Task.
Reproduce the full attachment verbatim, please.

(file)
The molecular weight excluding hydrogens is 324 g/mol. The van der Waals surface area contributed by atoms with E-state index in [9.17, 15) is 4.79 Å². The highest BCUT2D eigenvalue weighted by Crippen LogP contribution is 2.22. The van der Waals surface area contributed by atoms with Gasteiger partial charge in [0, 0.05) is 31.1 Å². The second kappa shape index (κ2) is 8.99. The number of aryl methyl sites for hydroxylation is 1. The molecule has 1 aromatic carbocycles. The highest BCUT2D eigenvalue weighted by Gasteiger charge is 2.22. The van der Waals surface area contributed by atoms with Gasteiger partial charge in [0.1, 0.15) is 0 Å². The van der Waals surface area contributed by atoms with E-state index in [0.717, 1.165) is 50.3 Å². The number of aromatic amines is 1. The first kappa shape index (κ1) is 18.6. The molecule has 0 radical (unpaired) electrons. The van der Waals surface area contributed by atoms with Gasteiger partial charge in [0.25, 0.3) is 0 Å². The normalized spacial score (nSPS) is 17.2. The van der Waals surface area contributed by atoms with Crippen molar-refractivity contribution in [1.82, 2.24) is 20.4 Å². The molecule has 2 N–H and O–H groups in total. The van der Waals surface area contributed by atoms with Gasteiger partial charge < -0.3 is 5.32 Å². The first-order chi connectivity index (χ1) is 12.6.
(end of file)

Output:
The molecular weight excluding hydrogens is 324 g/mol. The van der Waals surface area contributed by atoms with E-state index in [9.17, 15) is 4.79 Å². The highest BCUT2D eigenvalue weighted by Crippen LogP contribution is 2.22. The van der Waals surface area contributed by atoms with Gasteiger partial charge in [0, 0.05) is 31.1 Å². The second kappa shape index (κ2) is 8.99. The number of aryl methyl sites for hydroxylation is 1. The molecule has 1 aromatic carbocycles. The highest BCUT2D eigenvalue weighted by Gasteiger charge is 2.22. The van der Waals surface area contributed by atoms with Gasteiger partial charge in [0.1, 0.15) is 0 Å². The van der Waals surface area contributed by atoms with E-state index in [0.717, 1.165) is 50.3 Å². The number of aromatic amines is 1. The first kappa shape index (κ1) is 18.6. The molecule has 0 radical (unpaired) electrons. The van der Waals surface area contributed by atoms with Gasteiger partial charge in [0.25, 0.3) is 0 Å². The normalized spacial score (nSPS) is 17.2. The van der Waals surface area contributed by atoms with Crippen molar-refractivity contribution in [1.82, 2.24) is 20.4 Å². The molecule has 2 N–H and O–H groups in total. The van der Waals surface area contributed by atoms with Gasteiger partial charge < -0.3 is 5.32 Å². The first-order chi connectivity index (χ1) is 12.6.